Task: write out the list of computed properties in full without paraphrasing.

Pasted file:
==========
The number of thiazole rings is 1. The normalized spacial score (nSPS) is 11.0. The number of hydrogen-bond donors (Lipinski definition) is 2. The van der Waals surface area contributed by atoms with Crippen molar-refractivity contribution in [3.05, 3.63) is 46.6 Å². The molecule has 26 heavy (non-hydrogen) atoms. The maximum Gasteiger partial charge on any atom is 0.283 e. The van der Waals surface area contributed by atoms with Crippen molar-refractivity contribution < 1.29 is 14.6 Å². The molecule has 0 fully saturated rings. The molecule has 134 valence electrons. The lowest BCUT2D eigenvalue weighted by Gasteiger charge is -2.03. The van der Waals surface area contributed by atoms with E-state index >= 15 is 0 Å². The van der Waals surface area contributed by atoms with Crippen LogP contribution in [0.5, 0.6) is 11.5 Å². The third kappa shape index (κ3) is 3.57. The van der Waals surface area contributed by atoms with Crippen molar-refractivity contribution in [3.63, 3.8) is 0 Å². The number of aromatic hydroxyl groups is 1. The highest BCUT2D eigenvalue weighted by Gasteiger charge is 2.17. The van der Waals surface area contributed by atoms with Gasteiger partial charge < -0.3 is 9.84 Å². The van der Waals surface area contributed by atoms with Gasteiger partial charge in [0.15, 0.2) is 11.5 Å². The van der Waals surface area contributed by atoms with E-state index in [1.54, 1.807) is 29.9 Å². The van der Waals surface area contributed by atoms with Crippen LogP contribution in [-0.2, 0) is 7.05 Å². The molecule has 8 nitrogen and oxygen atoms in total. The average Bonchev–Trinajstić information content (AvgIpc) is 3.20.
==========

The number of thiazole rings is 1. The normalized spacial score (nSPS) is 11.0. The number of hydrogen-bond donors (Lipinski definition) is 2. The van der Waals surface area contributed by atoms with Crippen molar-refractivity contribution in [3.05, 3.63) is 46.6 Å². The molecule has 26 heavy (non-hydrogen) atoms. The maximum Gasteiger partial charge on any atom is 0.283 e. The van der Waals surface area contributed by atoms with Crippen molar-refractivity contribution < 1.29 is 14.6 Å². The molecule has 0 fully saturated rings. The molecule has 134 valence electrons. The lowest BCUT2D eigenvalue weighted by Gasteiger charge is -2.03. The van der Waals surface area contributed by atoms with E-state index >= 15 is 0 Å². The van der Waals surface area contributed by atoms with Crippen LogP contribution in [0.5, 0.6) is 11.5 Å². The third kappa shape index (κ3) is 3.57. The van der Waals surface area contributed by atoms with Crippen molar-refractivity contribution in [3.63, 3.8) is 0 Å². The number of aromatic hydroxyl groups is 1. The highest BCUT2D eigenvalue weighted by Gasteiger charge is 2.17. The van der Waals surface area contributed by atoms with Gasteiger partial charge < -0.3 is 9.84 Å². The van der Waals surface area contributed by atoms with Gasteiger partial charge in [0.15, 0.2) is 11.5 Å². The van der Waals surface area contributed by atoms with E-state index in [1.54, 1.807) is 29.9 Å². The van der Waals surface area contributed by atoms with Crippen LogP contribution in [-0.2, 0) is 7.05 Å². The molecule has 8 nitrogen and oxygen atoms in total. The average Bonchev–Trinajstić information content (AvgIpc) is 3.20.